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Tuesday, 12 June, 2001, 09:06 GMT 10:06 UK
France and Germany build bridges
President Chirac and Chancellor Schroeder
All smiles, but France and Germany are divided on Europe
By Rob Broomby in Berlin

The French and German leaders are meeting in the German border town of Freiburg ahead of the EU summit in Sweden later in the week.

Officially, measures to combat racism and xenophobia are at the centre of the talks, but the two nations are also hoping to hammer out a unified position on the enlargement of the European Union to reassure applicant nations.

Enlargement was dealt a blow last week when people in the Irish Republic voted to reject the Nice Treaty - the agreement which lays out reforms enabling the new members to join the EU.

France's President Jacques Chirac and Prime Minister Lionel Jospin are meeting German Chancellor Gerhard Schroeder at a time when the European Union looks increasingly divided over the style and extent of future European integration.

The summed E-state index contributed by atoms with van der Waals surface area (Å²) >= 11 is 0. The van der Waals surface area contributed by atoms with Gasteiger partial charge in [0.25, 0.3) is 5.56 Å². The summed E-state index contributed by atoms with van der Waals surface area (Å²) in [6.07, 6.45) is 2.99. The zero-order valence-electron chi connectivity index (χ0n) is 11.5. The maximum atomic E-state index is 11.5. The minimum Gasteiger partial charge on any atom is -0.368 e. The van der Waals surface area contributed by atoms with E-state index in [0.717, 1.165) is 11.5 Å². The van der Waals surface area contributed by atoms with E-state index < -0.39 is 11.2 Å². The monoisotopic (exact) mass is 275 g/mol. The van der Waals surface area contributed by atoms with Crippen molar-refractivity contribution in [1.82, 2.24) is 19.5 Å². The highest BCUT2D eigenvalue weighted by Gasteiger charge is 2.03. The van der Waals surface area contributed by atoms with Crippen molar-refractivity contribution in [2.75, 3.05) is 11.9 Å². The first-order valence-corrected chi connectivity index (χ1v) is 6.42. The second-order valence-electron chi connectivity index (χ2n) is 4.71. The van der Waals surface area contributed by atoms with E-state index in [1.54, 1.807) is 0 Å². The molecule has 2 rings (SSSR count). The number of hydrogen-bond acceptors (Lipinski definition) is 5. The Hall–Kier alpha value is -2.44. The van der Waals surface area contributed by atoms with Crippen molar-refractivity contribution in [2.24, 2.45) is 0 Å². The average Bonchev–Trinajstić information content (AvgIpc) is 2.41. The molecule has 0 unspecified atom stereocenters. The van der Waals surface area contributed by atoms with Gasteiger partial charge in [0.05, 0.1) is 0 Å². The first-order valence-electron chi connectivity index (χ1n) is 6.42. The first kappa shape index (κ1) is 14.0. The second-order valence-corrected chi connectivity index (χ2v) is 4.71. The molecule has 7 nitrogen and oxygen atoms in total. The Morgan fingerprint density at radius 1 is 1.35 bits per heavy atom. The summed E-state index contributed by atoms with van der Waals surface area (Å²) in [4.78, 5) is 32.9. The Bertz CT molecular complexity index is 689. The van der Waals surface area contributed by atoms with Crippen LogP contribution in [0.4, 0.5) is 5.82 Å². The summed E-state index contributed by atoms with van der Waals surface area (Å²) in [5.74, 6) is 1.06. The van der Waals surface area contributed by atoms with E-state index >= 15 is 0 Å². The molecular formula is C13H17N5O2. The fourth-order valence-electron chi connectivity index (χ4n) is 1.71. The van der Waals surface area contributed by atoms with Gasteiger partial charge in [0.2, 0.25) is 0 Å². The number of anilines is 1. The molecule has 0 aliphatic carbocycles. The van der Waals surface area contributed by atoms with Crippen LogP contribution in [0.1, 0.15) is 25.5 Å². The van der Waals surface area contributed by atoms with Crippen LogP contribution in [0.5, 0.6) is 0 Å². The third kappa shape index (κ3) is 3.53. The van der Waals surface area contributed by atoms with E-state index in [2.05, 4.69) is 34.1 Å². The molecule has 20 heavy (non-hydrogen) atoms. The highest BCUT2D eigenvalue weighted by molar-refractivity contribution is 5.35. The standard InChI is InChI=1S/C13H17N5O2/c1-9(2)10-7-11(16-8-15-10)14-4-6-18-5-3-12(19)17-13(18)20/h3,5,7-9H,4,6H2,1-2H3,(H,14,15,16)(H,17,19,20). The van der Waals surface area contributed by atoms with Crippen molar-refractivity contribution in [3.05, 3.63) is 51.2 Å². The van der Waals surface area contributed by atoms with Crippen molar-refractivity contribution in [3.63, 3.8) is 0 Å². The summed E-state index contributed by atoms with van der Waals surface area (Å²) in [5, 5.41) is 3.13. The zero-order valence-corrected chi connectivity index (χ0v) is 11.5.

Differing visions

Officials are playing down the contradictory European visions which have caused friction between Berlin and Paris in recent weeks.

Instead, they have reaffirmed the common German-French goal of European expansion and transforming Europe into a global player.

Irish no campaigner
The Irish no vote will dominate the talks
But the two leaders have very different European ambitions.

The French Prime Minister, Lionel Jospin, has rejected Chancellor Gerhard Schroeder's vision of a federal Europe with its own government based on the European Commission.

He wants more say for the member countries and a federation of nation states.

Yet alliances are emerging - on some issues Germany's foreign minister, Joschka Fischer, is closer to the French prime minister than to his own boss, Chancellor Schroeder.

But the debate is getting increasingly technical and the Irish No vote has provided further evidence that Europe is failing to carry all its people along.

German officials say that the reasons for the Irish result need to be analysed calmly, but they are determined that enlargement will not be held up.

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See also:

08 Jun 01 | Europe
Ireland rejects EU expansion
11 Jun 01 | Europe
EU 'to proceed with enlargement'
18 May 01 | Europe
Schroeder's EU plans explained
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